The week began with the first run through by Parly Choir of my latest offering, an arrangement of a Slovenian carol in anticipation of the choir’s trip to Slovenia in December. I would hardly say that the harmonic language would frighten any horses, but I think that it works well as a piece and has some quite satisfying (for me) writing, especially in the final verse when things begin to blossom. The singers seemed to enjoy it as well, which is always good news, and the first performance should be at the Westminster Christmas concert in St. John’s, Smith Square early in December.
Most of the rest of the week was taken up with arranging rather than composing, a couple of items for a wedding in November which had me adopting my “backing vocals” mindset rather than writing for a traditional choir. By Friday morning this had all been finished to a decent standard, at which point I put the pieces aside to let them simmer for a while, and I shall go back to them over the next day or so to make sure that everything is okay and then send them off.
Meanwhile over in Germany at the annual board game bonanza that is the Essen expo, Tony Boydell’s card game Aleph Null was released, and apparently the English version sold out very quickly indeed. This would be of very little import at all to the musical me (even if the board gaming me would be keeping an eye on things) were it not for the fact that I have written the background music for this game, and the first movement of that piano suite The Book Of Hours is printed right there in the rules. It was quite a new experience to see people having fun with the game with my music presumably playing in the background, and it definitely counts as one of those things that I never really knew that I wanted to achieve, and is deeply satisfying.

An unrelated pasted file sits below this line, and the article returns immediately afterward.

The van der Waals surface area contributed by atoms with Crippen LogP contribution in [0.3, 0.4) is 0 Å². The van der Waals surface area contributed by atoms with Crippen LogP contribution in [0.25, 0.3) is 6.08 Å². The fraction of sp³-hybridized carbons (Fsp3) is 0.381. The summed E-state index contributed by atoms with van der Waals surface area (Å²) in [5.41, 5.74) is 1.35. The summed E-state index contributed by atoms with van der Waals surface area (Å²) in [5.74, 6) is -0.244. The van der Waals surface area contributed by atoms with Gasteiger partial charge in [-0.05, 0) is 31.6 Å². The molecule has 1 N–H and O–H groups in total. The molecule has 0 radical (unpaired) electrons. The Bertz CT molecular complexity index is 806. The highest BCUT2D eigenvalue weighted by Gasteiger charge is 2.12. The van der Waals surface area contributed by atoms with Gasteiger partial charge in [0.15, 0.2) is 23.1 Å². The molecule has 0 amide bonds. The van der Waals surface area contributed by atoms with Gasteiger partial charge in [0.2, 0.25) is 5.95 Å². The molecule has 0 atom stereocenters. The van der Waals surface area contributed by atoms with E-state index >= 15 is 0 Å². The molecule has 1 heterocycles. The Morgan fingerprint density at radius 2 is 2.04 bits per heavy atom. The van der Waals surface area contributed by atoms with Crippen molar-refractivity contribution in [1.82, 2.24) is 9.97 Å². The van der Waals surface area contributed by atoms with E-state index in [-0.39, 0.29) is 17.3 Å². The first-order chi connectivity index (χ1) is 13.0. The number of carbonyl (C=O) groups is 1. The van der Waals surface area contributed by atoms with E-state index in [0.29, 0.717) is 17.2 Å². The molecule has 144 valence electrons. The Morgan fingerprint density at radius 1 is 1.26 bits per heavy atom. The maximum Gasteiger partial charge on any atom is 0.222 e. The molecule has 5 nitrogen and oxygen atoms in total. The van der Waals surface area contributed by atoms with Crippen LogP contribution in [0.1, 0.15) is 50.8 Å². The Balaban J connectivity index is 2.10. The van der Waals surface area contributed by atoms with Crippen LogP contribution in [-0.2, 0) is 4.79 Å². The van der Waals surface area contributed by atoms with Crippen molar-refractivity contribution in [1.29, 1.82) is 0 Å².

Back in the non-gaming world it looks as though my piece Levavi Oculos might be getting an airing in November in a concert by Cantores Salicium, the choir for which it was written, and there are whispers of performances of other pieces around as well, all of which looks very promising indeed. Keeping the music out there to be performed and heard is critically important, after all, and is the reason why most of my scores are available for free download, so I am always grateful to anybody who programmes my work, aware and appreciative of the effort that needs to be put in.
In terms of current projects there is the symphony – still – as well as many other pieces dotted around, including another carol and three orchestral works at the last count. These may well suffer the fate of so much of my catalogue and be sent off for a competition or a call for scores, be rejected and then go into storage in some folder or other, but you never know where these kinds of things might lead, and every note written is another decision made, another step along the road to better and more assured music.